The Fueling Learning Through Exercise Study Cluster RCT: Impact on Children's Moderate-to-Vigorous Physical Activity

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Date of Original Version



Introduction: Most children do not meet the recommendations for school-time and daily moderate-to-vigorous physical activity, with significant demographic disparities and declines over the elementary school years. Investigators examined the impact of Fueling Learning through Exercise study school-based physical activity programs on school-time and total daily moderate-to-vigorous physical activity among lower-income school children. Design, Participants, and Intervention: Urban elementary schools (N=18) were cluster randomized to 100 Mile Club, Just Move, or control. Data collection and analyses occurred from 2015 to 2019 among third- and fourth-grade school children (N=1,008) across 2 academic years. Main outcome measures: Student's moderate-to-vigorous physical activity was measured by 7-day accelerometry (Actigraph GT3X+) at baseline (before intervention), midpoint (6 months), and endpoint (18 months). Mixed-effects linear regression models examined program impact on school-time and daily moderate-to-vigorous physical activity, adjusting for clustering, demographics, weight status, free/reduced-price lunch eligibility, school physical activity environment, wear time, and weather. Program reach by sex, weight status, race/ethnicity, and baseline activity levels was explored. Results: Of the 979 participants analyzed (aged 8.7 [SD=0.7] years, 44% male, 60% non-White, 40% overweight/obese, 55% eligible for free/reduced-price lunch), 8.4% (18.2 [SD=7.9] minutes per day) and 19.8% (45.6 [SD=19.4] minutes per day) fulfilled the 30-minute school-time and 60-minute daily moderate-to-vigorous physical activity recommendations at baseline, respectively. Overall, daily moderate-to-vigorous physical activity decreased from baseline to 18 months (p<0.001, −5.3 minutes, 95% CI= −8.2, −2.4) with no effect of programming. However, for school-time moderate-to-vigorous physical activity, intervention schools maintained school-time moderate-to-vigorous physical activity across the 2 academic years, whereas school-time moderate-to-vigorous physical activity decreased in control schools (p=0.004, −2.3 minutes, 95% CI= −4.3, −0.4). Program reach on school-time moderate-to-vigorous physical activity appeared equitable by sex and weight status but was different by race/ethnicity (p<0.001). Conclusions: Two different school-based physical activity programs were effective in preventing the decline in school-time moderate-to-vigorous physical activity that is typical across the elementary years, with similar reach by sex and weight status. Multiple opportunities for physical activity during school are needed to promote meeting school-time moderate-to-vigorous physical activity recommendations among diverse children. Trial registration: This study is registered at www.clinicaltrials.gov NCT02810834.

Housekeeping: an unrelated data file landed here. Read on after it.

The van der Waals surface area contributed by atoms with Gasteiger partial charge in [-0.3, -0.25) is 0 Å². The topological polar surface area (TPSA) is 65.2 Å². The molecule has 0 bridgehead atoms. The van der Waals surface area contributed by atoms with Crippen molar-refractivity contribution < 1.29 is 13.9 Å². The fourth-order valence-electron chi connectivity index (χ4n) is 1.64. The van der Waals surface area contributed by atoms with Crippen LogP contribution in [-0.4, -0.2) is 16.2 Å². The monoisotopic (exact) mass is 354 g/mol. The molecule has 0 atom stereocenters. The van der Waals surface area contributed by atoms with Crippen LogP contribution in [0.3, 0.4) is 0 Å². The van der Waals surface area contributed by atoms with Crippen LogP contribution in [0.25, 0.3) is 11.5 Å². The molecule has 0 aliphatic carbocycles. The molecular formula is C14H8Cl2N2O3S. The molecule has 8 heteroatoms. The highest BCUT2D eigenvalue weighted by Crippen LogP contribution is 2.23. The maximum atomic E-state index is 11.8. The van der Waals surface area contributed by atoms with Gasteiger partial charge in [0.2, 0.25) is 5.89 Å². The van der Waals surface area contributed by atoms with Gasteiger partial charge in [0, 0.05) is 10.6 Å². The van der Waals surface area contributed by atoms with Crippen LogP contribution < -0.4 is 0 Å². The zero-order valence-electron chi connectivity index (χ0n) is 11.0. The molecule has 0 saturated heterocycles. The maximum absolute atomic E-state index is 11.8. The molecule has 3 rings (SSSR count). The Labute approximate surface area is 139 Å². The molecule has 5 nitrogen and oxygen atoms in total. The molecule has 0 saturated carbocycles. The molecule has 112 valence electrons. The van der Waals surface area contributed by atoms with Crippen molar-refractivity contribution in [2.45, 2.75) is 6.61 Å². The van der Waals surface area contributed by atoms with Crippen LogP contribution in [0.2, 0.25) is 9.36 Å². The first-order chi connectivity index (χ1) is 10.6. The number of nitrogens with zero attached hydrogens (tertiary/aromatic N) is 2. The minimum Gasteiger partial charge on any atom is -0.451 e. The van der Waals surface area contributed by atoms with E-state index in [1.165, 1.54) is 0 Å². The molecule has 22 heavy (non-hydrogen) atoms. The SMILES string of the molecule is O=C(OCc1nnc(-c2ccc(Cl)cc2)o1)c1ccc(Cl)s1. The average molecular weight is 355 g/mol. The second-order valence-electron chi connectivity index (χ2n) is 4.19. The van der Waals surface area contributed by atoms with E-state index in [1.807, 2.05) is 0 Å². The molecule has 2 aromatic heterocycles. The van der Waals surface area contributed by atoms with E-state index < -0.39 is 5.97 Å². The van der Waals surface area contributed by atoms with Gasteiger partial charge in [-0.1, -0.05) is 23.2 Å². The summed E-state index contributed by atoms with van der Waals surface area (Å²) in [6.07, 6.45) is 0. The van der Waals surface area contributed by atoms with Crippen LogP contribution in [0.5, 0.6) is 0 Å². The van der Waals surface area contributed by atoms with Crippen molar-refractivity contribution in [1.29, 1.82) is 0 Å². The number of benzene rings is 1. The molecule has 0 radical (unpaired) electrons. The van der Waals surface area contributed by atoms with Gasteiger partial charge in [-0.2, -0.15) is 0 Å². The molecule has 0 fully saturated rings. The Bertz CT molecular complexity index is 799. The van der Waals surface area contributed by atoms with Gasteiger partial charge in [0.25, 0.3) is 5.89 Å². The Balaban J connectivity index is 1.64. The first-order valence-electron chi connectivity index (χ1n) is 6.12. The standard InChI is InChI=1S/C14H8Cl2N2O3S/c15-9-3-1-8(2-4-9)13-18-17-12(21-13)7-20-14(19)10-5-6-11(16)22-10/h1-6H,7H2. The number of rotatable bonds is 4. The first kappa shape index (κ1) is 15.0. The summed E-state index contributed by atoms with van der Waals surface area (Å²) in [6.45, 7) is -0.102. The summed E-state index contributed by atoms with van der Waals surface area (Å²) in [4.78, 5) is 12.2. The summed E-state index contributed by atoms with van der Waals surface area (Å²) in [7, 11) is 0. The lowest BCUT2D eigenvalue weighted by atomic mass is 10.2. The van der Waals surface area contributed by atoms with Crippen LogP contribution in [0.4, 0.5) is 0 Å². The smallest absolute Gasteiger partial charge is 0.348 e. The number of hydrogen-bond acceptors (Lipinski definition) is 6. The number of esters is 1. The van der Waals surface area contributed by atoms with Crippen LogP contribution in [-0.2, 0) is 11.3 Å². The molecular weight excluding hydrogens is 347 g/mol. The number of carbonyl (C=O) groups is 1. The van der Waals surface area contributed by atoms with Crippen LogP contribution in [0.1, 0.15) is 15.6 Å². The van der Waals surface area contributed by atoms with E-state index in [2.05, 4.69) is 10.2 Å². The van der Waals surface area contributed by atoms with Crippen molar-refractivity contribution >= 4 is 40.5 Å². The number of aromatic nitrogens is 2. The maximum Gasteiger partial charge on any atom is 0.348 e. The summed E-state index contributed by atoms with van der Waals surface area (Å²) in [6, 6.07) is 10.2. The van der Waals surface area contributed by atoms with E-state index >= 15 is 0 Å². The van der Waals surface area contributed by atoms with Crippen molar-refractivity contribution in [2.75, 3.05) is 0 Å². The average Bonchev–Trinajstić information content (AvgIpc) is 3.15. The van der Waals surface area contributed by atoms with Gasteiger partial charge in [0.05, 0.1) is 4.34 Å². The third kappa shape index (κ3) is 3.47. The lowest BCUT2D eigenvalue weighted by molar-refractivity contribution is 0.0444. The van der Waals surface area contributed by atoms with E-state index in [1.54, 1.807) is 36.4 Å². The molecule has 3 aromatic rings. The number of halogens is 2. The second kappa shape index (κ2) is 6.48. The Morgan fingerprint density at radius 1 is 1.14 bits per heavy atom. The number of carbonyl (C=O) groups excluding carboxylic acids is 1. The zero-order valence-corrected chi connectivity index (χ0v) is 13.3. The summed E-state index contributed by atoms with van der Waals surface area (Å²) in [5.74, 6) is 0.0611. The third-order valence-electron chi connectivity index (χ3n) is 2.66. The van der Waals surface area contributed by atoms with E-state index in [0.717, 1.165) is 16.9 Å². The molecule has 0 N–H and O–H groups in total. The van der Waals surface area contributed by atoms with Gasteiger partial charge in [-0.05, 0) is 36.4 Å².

Publication Title

American Journal of Preventive Medicine